Walter and Dorothy Scott
Walter Scott. Hon F.P.A.N.Z. Patron of Pastel Artists of NZ Inc.
My background in the visual arts is in photography, where I learnt the importance that light plays in a composition. It brings forth light and shade (tone in painting terminology), which influences shape and texture.
I must "see" a picture before I paint it. The first question is, why do I want to paint this? What is it saying to me? What feeling, what message do I want to convey? How will it communicate with the viewer? Will it arouse an emotional response? Will it be remembered? Once I have satisfied myself on these points, I apply impeccable technique suitable to the subject matter and rendition.
My contribution to the Arts in the past has mostly been in various administrative roles, including a decade as Treasurer and Member of the Council of the Photographic Society of New Zealand. I was awarded their Sevice Medal in 1975, the second to receive it, and am now the longest surviving recipient. Apart from that, I've been a Director and Judge in various exhibitions both National and International, and also set up the Trans-Tasman Photographic competition in 1968.
I am a former President of the Marlborough Art Society and Life Member (2005). Through this I was instrumental in setting up an exhibition at the Marlborough Gallery, of the works of Peter Wood, a renowned pastelist from the UK. My interest in the use of pastel developed from that.
I saw the need to form a national Pastel Society, and in 2002, that dream became reality. I was the Founding President of Pastel Artists New Zealand (2002), elected Honorary Fellow (2006) and Patron (2009).
There was nowhere locally (Blenheim) that good quality art supplies or art could be purchased, so, in 2002 Dorothy and I established Queen Street Fine Arts. In 2007 at the age of seventy-five we decided to retire and enjoy some time for ourselves.
Looking to the future? My goal among others is to emulate our first Patron, the late Dr Richard Pike who was pastelling into his mid-nineties.
I've always loved art, and began taking it seriously about 1983, when with some like-minded enthusiasts in the small north Wairarapa village of Makuri, we formed a group which met weekly to paint together and learn from one another.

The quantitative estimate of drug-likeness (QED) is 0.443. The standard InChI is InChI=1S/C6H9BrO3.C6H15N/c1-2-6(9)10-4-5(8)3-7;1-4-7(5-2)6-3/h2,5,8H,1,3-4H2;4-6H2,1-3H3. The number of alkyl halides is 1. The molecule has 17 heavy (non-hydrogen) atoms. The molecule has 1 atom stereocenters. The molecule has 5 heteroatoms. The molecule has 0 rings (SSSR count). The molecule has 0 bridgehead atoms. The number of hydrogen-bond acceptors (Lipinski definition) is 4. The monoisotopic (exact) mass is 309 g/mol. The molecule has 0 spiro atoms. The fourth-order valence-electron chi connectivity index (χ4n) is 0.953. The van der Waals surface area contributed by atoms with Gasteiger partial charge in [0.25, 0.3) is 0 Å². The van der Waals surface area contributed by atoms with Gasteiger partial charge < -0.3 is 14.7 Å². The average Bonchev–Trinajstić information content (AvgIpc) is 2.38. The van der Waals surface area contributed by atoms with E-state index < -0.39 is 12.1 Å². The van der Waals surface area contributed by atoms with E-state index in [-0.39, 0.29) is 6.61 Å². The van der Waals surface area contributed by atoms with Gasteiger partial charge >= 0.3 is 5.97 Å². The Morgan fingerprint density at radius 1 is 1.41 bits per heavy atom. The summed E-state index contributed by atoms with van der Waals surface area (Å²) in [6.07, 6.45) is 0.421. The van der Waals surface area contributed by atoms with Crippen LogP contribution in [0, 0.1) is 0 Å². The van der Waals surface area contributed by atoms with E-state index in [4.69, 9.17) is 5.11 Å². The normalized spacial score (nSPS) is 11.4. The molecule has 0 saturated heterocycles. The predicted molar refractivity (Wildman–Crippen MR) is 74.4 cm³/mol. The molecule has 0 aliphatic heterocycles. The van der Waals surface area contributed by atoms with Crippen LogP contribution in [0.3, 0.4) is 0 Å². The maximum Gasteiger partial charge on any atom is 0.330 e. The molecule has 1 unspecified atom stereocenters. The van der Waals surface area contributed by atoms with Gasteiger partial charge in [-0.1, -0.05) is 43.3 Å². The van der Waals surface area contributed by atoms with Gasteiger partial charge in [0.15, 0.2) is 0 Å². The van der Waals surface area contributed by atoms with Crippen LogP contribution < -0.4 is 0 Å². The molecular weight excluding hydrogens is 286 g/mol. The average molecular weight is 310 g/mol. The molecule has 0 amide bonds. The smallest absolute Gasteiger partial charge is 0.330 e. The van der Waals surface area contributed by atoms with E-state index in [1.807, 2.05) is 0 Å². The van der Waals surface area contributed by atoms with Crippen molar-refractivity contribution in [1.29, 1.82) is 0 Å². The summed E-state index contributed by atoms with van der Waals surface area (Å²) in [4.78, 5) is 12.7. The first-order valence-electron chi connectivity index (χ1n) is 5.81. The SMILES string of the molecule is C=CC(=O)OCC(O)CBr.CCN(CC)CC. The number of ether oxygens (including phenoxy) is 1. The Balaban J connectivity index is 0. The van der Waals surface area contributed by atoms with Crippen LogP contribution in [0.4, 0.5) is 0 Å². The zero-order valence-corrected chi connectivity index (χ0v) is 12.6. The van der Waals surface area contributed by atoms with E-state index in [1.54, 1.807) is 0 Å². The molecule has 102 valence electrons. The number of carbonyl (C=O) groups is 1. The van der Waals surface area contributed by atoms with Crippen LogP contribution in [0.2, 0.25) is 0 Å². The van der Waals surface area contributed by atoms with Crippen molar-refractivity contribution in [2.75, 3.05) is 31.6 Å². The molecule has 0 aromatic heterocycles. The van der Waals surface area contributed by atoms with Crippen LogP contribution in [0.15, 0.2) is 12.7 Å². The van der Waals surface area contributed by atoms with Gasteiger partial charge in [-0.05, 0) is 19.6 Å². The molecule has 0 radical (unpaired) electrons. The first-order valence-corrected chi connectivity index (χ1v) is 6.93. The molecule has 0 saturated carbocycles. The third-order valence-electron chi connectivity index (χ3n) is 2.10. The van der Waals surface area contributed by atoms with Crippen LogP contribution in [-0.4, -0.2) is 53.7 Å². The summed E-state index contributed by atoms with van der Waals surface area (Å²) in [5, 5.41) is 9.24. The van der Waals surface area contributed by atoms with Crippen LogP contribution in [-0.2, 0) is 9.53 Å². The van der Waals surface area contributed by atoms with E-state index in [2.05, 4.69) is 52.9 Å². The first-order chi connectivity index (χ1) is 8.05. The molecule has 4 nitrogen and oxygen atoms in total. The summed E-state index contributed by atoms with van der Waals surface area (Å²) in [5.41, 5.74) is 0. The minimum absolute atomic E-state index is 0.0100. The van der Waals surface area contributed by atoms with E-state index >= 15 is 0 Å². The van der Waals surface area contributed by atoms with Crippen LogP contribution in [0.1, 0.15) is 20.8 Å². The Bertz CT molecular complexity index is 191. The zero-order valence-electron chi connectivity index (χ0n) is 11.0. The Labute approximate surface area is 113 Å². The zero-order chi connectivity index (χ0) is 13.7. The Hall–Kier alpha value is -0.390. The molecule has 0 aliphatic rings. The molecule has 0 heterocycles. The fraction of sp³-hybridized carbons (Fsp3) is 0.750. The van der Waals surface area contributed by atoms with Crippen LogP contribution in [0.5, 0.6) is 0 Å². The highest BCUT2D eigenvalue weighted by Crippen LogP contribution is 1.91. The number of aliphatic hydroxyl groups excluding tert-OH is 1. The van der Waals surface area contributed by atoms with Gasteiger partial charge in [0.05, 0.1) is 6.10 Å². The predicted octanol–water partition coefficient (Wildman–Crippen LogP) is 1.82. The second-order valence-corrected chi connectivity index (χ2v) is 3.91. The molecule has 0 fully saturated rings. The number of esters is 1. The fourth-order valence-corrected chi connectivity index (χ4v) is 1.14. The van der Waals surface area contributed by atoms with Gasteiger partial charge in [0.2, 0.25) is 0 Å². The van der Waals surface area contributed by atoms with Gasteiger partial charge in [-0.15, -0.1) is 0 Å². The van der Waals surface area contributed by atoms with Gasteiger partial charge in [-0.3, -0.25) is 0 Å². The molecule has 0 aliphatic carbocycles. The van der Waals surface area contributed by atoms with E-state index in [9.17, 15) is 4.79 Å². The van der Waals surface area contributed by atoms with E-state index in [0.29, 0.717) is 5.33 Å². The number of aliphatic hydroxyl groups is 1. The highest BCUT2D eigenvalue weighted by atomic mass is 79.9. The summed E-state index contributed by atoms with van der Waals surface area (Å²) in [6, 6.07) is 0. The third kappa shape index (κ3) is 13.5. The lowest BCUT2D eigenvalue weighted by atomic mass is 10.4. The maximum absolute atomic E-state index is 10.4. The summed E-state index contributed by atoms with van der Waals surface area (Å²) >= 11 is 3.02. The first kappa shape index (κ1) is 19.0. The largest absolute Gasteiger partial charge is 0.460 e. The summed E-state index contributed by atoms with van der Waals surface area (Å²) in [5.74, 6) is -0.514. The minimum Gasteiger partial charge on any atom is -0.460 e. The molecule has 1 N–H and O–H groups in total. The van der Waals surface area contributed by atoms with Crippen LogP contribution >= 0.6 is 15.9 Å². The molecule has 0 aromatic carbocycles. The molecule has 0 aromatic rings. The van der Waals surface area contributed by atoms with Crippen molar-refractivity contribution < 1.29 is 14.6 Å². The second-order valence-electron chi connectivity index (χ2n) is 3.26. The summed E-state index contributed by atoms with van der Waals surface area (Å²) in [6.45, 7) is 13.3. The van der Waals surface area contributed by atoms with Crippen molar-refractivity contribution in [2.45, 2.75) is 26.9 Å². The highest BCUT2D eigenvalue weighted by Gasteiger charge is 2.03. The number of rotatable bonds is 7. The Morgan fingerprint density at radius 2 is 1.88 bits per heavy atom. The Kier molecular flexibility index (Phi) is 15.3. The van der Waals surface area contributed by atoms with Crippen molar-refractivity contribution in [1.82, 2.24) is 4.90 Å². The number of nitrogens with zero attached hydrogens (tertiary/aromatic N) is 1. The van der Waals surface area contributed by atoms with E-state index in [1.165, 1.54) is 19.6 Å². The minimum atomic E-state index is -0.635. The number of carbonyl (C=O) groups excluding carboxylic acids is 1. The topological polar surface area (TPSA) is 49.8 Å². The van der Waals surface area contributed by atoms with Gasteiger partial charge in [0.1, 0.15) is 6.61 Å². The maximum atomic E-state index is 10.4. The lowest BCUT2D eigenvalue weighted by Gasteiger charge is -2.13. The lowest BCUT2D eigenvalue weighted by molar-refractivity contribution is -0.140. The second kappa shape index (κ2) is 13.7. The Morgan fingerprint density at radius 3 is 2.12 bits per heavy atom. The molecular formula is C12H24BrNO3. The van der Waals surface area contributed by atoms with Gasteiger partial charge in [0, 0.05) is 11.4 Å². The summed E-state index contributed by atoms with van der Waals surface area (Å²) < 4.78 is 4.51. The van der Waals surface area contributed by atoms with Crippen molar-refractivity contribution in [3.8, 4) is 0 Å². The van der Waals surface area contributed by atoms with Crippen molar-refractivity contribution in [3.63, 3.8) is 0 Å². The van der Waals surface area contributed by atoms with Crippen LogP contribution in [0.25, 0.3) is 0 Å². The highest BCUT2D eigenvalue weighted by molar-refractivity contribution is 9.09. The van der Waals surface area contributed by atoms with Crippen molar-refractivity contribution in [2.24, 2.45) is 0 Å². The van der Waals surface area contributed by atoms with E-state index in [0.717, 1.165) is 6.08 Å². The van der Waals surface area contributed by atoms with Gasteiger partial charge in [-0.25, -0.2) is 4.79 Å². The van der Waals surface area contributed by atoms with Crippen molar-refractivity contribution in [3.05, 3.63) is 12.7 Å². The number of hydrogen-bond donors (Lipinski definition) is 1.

Then, I worked mostly in pencil, pen and wash and watercolour, but after i moved to Marlborough, Walter and I met Peter Wood, an English artist working in pastel. I fell in love with the wonderful colours, their vibrancy and redition of light and shade, and I was hooked. I've worked almost exclusively in the medium ever since, and my works have been accepted in exhibitions nationwide.
I was very involved in the beginnings of PANZ, making sure that all the processes worked, designing and producing the first PANZ brochure, and the certificates for the presentations of awards, etc. for the first three Conventions.
Walter and I organised the first Pastel Convention here in Marlborough, and I served on the committee for several years, being awarded a Life Membership when I retired in 2005 in recognition of my work in establishing the society. Much of the work involved contacting prospective and interested members and it was my job, among others, to set up a database of these. The inaugural meeting of the first elected committee took place in our lounge.
2002 was a very busy year for us as we also opened Queen Street Fine Arts, specialising in pastels, which we owned and operated for five years.
I set up the PANZ Postal Portfolios to enable pastelists to enjoy the work of others in their own homes. These portfolios are based on the same idea used with the Photographic Society of NZ. As Director of National and International Portfolios on the National Judging panel, I could see no reason why the same system wouldn't work for pastelists.
Now fully retired, I'm able to enjoy my other love, writing. I am currently involved in writing a historical novel, have had several short stories published, and as a professional copy-editor and proof-reader, run a small business called 'Apostrophe 'S'. What else would one call it!